Papandreou discusses the many threats facing democracies today

Papandreou discusses the many threats facing democracies today

George Papandreou, President of Socialist International and former socialist Prime Minister with PASOK, discussed the many threats facing democracies today at the Delphi Economic Forum on Wednesday.

He stated that one of these many threats is the Russian invasion of Ukraine, a democratic country. He also spoke of the terrible consequences of the ongoing war, focusing particularly on the revelations of potential war crimes in the city of Bucha. He also touched on the unfolding energy crisis caused by Europe’s dependence on Russian gas, and the developing foodstuff crisis, that may even lead to an exacerbation of other ongoing difficulties.

“Democracy was created to check and control the abuses of power,” he said and shared his belief that one of the main root sources of threats to democracy is unbridled capitalism. “Capitalism has created great wealth, but also great inequalities. It has created great wealth but damaged the environment.”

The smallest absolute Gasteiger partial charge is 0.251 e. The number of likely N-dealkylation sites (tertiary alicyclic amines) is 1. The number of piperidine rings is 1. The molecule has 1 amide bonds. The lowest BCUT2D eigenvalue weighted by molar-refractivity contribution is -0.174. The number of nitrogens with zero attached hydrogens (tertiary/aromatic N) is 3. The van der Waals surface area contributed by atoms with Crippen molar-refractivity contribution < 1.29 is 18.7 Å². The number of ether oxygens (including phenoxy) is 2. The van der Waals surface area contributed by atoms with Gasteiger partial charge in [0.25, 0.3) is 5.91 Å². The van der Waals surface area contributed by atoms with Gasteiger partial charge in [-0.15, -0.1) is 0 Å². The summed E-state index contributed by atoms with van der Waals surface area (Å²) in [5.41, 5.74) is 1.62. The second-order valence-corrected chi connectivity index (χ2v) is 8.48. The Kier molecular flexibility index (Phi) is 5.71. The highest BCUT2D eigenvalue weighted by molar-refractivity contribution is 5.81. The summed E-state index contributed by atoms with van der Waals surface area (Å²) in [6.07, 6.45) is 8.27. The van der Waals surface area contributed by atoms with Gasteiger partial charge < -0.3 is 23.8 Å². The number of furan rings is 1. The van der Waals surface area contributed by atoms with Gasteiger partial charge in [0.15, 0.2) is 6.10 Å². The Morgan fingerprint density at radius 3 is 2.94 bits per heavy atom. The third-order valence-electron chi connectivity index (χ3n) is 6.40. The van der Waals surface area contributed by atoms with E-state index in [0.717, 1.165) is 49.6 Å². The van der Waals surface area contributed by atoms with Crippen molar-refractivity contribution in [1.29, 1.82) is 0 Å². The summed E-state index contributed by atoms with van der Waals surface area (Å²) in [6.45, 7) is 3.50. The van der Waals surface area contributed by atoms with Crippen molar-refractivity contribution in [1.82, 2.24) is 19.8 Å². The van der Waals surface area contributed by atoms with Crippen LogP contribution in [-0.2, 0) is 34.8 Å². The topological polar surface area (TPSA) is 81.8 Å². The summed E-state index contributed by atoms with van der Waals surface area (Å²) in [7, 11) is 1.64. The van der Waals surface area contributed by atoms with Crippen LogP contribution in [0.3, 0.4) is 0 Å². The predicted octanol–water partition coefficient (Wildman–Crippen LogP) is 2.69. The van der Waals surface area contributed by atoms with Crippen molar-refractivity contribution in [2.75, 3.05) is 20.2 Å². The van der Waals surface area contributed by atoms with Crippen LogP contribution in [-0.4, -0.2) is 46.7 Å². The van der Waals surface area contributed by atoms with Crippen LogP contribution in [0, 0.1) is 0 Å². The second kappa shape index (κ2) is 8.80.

Papandreou also discussed the role of social media in democracy and their failed potential, where instead of giving everyone a voice they have now distorted political discourse. Whereas citizens in the past had to debate each other, today people have the ability of behind armies of bots and Papandreou stated that algorithms play a role in polarizing society.

The former prime minister also stated that there is a growing sense of frustration and injustice due to inherent societal inequalities. This has allowed societies to become vulnerable to demagogues and even mob justice. Papandreou spoke of the need to trust the citizens and allow for direct and immediate citizen participation even if we do not always like the result.

Ukraine is a crossroads for Europe, he concluded. Europe has shown great unity, not just in its efforts to support Ukraine in its war or re-arm but in maintaining cohesive values. “Europe is based on the rule of law,” he said, adding that a “deepening of democratic institutions, strengthening our values, that is our real defence.” 


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